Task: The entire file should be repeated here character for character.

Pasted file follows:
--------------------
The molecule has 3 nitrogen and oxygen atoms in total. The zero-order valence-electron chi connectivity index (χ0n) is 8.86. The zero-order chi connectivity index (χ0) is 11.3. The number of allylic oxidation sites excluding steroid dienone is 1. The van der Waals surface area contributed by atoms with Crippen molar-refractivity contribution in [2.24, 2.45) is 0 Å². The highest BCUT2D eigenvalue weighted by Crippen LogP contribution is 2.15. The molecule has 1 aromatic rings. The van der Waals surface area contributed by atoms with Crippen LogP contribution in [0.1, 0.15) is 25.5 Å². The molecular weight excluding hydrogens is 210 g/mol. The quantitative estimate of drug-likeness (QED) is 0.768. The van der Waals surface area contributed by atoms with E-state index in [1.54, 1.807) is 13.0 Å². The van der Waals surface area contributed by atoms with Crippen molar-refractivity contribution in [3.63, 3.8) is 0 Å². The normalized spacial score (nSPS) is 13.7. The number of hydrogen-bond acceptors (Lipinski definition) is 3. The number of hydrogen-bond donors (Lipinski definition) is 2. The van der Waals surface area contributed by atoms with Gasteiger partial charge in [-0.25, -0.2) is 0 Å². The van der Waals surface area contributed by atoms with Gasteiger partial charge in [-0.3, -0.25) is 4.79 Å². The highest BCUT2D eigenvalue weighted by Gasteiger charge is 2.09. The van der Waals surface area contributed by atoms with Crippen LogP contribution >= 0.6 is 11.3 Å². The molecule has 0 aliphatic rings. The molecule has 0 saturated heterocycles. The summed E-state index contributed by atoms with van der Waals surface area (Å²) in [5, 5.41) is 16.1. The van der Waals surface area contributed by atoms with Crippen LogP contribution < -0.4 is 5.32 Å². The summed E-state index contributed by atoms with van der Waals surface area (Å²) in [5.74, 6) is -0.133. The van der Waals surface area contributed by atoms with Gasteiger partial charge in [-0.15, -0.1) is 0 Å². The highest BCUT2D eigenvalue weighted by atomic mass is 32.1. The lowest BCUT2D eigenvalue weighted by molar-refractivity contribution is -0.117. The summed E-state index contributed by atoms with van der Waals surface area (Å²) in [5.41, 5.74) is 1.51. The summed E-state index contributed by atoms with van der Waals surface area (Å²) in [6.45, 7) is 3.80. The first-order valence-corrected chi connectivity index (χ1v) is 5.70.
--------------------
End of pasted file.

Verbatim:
The molecule has 3 nitrogen and oxygen atoms in total. The zero-order valence-electron chi connectivity index (χ0n) is 8.86. The zero-order chi connectivity index (χ0) is 11.3. The number of allylic oxidation sites excluding steroid dienone is 1. The van der Waals surface area contributed by atoms with Crippen molar-refractivity contribution in [2.24, 2.45) is 0 Å². The highest BCUT2D eigenvalue weighted by Crippen LogP contribution is 2.15. The molecule has 1 aromatic rings. The van der Waals surface area contributed by atoms with Crippen LogP contribution in [0.1, 0.15) is 25.5 Å². The molecular weight excluding hydrogens is 210 g/mol. The quantitative estimate of drug-likeness (QED) is 0.768. The van der Waals surface area contributed by atoms with E-state index in [1.54, 1.807) is 13.0 Å². The van der Waals surface area contributed by atoms with Crippen molar-refractivity contribution in [3.63, 3.8) is 0 Å². The normalized spacial score (nSPS) is 13.7. The number of hydrogen-bond acceptors (Lipinski definition) is 3. The number of hydrogen-bond donors (Lipinski definition) is 2. The van der Waals surface area contributed by atoms with Gasteiger partial charge in [-0.25, -0.2) is 0 Å². The van der Waals surface area contributed by atoms with Gasteiger partial charge in [-0.3, -0.25) is 4.79 Å². The highest BCUT2D eigenvalue weighted by Gasteiger charge is 2.09. The van der Waals surface area contributed by atoms with Crippen LogP contribution >= 0.6 is 11.3 Å². The molecule has 0 aliphatic rings. The molecule has 0 saturated heterocycles. The summed E-state index contributed by atoms with van der Waals surface area (Å²) in [5, 5.41) is 16.1. The van der Waals surface area contributed by atoms with Crippen LogP contribution < -0.4 is 5.32 Å². The summed E-state index contributed by atoms with van der Waals surface area (Å²) in [5.74, 6) is -0.133. The van der Waals surface area contributed by atoms with Gasteiger partial charge in [-0.15, -0.1) is 0 Å². The highest BCUT2D eigenvalue weighted by atomic mass is 32.1. The lowest BCUT2D eigenvalue weighted by molar-refractivity contribution is -0.117. The summed E-state index contributed by atoms with van der Waals surface area (Å²) in [5.41, 5.74) is 1.51. The summed E-state index contributed by atoms with van der Waals surface area (Å²) in [6.45, 7) is 3.80. The first-order valence-corrected chi connectivity index (χ1v) is 5.70.